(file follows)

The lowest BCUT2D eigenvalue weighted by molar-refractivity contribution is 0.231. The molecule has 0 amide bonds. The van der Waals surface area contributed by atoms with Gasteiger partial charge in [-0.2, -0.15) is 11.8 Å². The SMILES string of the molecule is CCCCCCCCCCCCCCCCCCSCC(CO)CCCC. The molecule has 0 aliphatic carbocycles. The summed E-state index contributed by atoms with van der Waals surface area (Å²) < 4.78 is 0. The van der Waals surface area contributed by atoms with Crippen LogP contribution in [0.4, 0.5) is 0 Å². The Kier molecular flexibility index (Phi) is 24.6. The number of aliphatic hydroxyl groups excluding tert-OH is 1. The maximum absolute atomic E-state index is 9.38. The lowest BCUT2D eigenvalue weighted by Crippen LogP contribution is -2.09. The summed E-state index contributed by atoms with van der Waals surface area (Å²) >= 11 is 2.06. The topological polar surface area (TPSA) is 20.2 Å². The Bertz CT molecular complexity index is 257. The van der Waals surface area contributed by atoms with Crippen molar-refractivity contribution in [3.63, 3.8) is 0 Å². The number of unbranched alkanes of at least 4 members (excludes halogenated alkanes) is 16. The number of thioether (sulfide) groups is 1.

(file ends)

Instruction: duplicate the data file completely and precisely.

The lowest BCUT2D eigenvalue weighted by molar-refractivity contribution is 0.231. The molecule has 0 amide bonds. The van der Waals surface area contributed by atoms with Gasteiger partial charge in [-0.2, -0.15) is 11.8 Å². The SMILES string of the molecule is CCCCCCCCCCCCCCCCCCSCC(CO)CCCC. The molecule has 0 aliphatic carbocycles. The summed E-state index contributed by atoms with van der Waals surface area (Å²) < 4.78 is 0. The van der Waals surface area contributed by atoms with Crippen LogP contribution in [0.4, 0.5) is 0 Å². The Kier molecular flexibility index (Phi) is 24.6. The number of aliphatic hydroxyl groups excluding tert-OH is 1. The maximum absolute atomic E-state index is 9.38. The lowest BCUT2D eigenvalue weighted by Crippen LogP contribution is -2.09. The summed E-state index contributed by atoms with van der Waals surface area (Å²) >= 11 is 2.06. The topological polar surface area (TPSA) is 20.2 Å². The Bertz CT molecular complexity index is 257. The van der Waals surface area contributed by atoms with Crippen molar-refractivity contribution in [3.63, 3.8) is 0 Å². The number of unbranched alkanes of at least 4 members (excludes halogenated alkanes) is 16. The number of thioether (sulfide) groups is 1.